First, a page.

Yesterday I reported that LOCOG is charging the taxpayer £220,000 to enable City Hall to give 67 of the most deserving Londoners tickets to the Olympics.
Nothing better illustrates how these games are about money above all else.
In a few weeks time Londoners will be forced to change their routines, their routes to work and even how they do business in order to accommodate the commercial interests of the IOC, LOCOG and their sponsors.
While Londoners are force to deviate form their normal routes, games officials and their hangers-on will be whisked around in reserved lanes. Londoners who stray into them face wallet-crushing fines.
Draconian advertising rules will prevent London’s small businesses from deriving any benefit from the games.
Will the Ukrainian official who illegally offered to tout tickets be dealt with as harshly as the small business that displays the Olympic circles? We’re entitled to have our doubts.
While the coalition was happy to flirt with sweeping away employment protection laws, no-one had the backbone to stand up to the IOC and allow the capital’s businesses to benefit from what is meant to be our games.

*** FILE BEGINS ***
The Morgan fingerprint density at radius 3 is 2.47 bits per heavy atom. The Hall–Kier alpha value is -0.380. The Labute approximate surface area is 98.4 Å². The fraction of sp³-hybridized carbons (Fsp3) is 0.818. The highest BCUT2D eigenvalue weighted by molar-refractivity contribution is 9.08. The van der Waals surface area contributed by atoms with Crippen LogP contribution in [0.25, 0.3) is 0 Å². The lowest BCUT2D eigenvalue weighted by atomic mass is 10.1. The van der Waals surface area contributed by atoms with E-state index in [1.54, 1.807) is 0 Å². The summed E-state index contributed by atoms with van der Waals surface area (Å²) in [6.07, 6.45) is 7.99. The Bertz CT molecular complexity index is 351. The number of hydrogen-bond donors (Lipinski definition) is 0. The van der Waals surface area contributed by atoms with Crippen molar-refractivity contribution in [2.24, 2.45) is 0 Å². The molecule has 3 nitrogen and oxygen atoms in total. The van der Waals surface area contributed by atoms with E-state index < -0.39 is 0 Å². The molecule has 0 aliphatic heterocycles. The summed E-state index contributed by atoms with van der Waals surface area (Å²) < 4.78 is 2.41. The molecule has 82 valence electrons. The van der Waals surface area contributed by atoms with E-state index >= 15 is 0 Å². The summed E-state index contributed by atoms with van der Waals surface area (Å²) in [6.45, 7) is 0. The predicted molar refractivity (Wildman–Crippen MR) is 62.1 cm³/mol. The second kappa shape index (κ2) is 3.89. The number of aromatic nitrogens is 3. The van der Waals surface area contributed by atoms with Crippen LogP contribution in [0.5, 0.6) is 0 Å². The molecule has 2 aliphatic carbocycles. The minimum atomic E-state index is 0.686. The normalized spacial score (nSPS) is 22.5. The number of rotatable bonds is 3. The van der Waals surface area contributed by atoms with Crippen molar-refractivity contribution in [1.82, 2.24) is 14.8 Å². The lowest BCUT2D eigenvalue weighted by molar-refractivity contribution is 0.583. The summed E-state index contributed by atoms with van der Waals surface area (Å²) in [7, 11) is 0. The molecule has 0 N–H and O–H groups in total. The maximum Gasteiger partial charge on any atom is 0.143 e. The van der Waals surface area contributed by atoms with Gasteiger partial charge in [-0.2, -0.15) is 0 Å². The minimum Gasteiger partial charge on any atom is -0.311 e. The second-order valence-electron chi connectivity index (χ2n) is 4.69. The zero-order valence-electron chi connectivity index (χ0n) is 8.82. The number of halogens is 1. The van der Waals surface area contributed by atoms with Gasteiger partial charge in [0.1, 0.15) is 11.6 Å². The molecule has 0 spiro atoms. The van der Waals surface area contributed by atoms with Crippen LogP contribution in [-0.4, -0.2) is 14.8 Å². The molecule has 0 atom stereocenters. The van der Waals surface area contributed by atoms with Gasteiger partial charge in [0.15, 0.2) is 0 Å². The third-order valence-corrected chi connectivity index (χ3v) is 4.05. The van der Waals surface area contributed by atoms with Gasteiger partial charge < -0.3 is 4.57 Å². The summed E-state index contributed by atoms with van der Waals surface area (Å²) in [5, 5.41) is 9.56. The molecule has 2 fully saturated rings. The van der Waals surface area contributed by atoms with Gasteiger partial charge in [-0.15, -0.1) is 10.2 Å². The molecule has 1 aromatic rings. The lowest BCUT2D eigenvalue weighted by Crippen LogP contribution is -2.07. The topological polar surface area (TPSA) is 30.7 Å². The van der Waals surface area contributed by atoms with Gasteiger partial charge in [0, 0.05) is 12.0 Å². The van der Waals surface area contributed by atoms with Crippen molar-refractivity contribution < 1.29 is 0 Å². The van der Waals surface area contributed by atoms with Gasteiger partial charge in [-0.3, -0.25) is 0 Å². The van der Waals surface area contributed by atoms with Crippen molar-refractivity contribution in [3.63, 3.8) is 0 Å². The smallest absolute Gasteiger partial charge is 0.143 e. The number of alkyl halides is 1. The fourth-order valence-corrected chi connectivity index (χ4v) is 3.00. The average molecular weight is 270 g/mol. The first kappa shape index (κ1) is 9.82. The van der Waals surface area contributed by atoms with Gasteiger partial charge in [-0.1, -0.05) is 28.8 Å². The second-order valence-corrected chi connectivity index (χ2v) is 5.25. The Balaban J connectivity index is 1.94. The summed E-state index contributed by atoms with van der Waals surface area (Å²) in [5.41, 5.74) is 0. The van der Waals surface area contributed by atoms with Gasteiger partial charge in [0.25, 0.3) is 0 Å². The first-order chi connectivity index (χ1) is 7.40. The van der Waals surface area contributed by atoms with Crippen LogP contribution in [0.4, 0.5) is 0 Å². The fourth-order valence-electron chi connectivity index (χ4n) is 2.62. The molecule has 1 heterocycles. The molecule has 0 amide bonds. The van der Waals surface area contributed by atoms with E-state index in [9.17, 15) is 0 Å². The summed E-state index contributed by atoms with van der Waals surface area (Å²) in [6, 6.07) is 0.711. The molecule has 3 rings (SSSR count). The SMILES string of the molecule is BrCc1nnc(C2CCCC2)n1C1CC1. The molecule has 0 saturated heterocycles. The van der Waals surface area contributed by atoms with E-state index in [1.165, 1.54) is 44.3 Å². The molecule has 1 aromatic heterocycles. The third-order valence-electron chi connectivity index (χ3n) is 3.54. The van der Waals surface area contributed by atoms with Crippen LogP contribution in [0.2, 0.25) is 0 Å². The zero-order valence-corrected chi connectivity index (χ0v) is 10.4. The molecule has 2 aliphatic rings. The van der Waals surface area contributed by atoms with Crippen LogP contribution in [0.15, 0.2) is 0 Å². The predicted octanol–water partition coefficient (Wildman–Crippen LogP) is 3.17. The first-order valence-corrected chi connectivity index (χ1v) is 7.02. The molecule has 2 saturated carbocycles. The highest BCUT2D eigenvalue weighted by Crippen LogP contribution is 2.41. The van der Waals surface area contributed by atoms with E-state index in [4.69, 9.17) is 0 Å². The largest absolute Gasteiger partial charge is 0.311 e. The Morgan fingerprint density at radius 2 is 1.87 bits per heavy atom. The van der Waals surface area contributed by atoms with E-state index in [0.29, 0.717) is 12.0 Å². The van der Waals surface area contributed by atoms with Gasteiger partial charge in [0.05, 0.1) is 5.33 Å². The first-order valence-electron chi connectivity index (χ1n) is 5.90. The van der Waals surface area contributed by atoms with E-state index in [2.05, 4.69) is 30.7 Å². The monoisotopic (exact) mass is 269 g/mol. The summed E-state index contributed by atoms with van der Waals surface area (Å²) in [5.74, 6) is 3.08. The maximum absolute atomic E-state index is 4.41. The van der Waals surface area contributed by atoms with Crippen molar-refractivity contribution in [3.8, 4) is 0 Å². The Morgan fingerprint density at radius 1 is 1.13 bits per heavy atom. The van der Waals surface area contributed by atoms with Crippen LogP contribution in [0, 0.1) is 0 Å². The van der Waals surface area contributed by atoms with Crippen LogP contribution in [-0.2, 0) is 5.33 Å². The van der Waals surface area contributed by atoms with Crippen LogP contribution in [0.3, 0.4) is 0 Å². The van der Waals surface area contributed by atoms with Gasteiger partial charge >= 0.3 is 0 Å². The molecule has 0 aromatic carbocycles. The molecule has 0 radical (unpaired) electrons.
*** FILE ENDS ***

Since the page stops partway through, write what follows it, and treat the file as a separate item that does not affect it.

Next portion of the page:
If the Jubilee were subject to the same overly onerous “brand protection” rules as the Olympics it would be illegal to sell bunting and holding a street party where the Queen’s face was displayed would risk fines or imprisonment.
For the last 12 months London has held the upper hand, we could have changed any part of the host city contract safe in the knowledge that it was too late for the games to be moved elsewhere.
As Former London Assembly Member Baroness Doocey said in the House of Lords last week:
The IOC’s demands increase with each successive Games, yet, given the keen competition to host the Games, no one dares to challenge it. But how can “Zil lanes” for chauffeur-driven limousines, and traffic lights that automatically turn green as they approach, be justified when they result in gridlock for the rest of London? Sooner or later, some host city must have the courage to stand up to the IOC and say, “Enough is enough. We will happily treat you like honoured guests but we are not prepared to treat you like gods”.
The book Running Free ends with this quote:
Of course sponsors have to receive value for money, but sport has to remain sport, a concept rooted on the track and not the balance sheet. It must not become another consumer-entertainment package.
In all sports we have to protect the fundamentals of sportsmanship, self-determination of the individual and the pursuit of excellence free of commercial expediency, and as Voltaire said, ‘the price of freedom is eternal vigilance’.
The author of those words is the now Lord Coe, head of LOCOG. Perhaps when he next appears before the Assembly they could ask him to measure LOCOG’s management of the games against those ideals.